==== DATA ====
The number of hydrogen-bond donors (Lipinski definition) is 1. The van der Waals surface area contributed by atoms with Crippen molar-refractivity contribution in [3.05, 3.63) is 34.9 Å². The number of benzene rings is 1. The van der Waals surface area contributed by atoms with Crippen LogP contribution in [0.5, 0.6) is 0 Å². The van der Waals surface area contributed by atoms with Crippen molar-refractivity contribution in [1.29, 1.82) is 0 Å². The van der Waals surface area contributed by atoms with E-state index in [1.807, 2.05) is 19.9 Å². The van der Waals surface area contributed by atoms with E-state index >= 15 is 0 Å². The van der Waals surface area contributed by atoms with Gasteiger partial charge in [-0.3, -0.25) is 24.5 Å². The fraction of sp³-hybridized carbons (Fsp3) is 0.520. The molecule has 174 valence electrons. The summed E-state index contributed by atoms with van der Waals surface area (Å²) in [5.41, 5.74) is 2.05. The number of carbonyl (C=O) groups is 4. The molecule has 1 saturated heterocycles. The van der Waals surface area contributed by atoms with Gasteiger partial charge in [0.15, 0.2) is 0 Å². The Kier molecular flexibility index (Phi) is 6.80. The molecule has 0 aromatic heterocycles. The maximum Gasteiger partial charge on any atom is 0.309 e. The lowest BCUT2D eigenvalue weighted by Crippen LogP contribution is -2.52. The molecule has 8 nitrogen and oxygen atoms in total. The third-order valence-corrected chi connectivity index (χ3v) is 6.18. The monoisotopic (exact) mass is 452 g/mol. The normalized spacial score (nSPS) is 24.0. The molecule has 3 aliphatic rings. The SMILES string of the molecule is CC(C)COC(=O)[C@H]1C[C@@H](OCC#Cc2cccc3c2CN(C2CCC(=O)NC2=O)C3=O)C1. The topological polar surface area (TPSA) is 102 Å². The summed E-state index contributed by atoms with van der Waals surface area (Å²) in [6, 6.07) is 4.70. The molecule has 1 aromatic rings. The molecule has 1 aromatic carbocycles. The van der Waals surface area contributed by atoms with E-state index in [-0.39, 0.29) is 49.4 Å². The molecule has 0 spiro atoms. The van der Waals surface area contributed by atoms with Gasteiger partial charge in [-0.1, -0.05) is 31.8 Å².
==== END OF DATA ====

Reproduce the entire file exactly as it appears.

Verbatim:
The number of hydrogen-bond donors (Lipinski definition) is 1. The van der Waals surface area contributed by atoms with Crippen molar-refractivity contribution in [3.05, 3.63) is 34.9 Å². The number of benzene rings is 1. The van der Waals surface area contributed by atoms with Crippen LogP contribution in [0.5, 0.6) is 0 Å². The van der Waals surface area contributed by atoms with Crippen molar-refractivity contribution in [1.29, 1.82) is 0 Å². The van der Waals surface area contributed by atoms with E-state index in [1.807, 2.05) is 19.9 Å². The van der Waals surface area contributed by atoms with E-state index >= 15 is 0 Å². The van der Waals surface area contributed by atoms with Gasteiger partial charge in [-0.3, -0.25) is 24.5 Å². The fraction of sp³-hybridized carbons (Fsp3) is 0.520. The molecule has 174 valence electrons. The summed E-state index contributed by atoms with van der Waals surface area (Å²) in [5.41, 5.74) is 2.05. The number of carbonyl (C=O) groups is 4. The molecule has 1 saturated heterocycles. The van der Waals surface area contributed by atoms with Gasteiger partial charge in [0.15, 0.2) is 0 Å². The Kier molecular flexibility index (Phi) is 6.80. The molecule has 0 aromatic heterocycles. The maximum Gasteiger partial charge on any atom is 0.309 e. The lowest BCUT2D eigenvalue weighted by Crippen LogP contribution is -2.52. The molecule has 8 nitrogen and oxygen atoms in total. The third-order valence-corrected chi connectivity index (χ3v) is 6.18. The monoisotopic (exact) mass is 452 g/mol. The normalized spacial score (nSPS) is 24.0. The molecule has 3 aliphatic rings. The SMILES string of the molecule is CC(C)COC(=O)[C@H]1C[C@@H](OCC#Cc2cccc3c2CN(C2CCC(=O)NC2=O)C3=O)C1. The topological polar surface area (TPSA) is 102 Å². The summed E-state index contributed by atoms with van der Waals surface area (Å²) in [6, 6.07) is 4.70. The molecule has 1 aromatic rings. The molecule has 1 aromatic carbocycles. The van der Waals surface area contributed by atoms with E-state index in [-0.39, 0.29) is 49.4 Å². The molecule has 0 spiro atoms. The van der Waals surface area contributed by atoms with Gasteiger partial charge in [-0.1, -0.05) is 31.8 Å².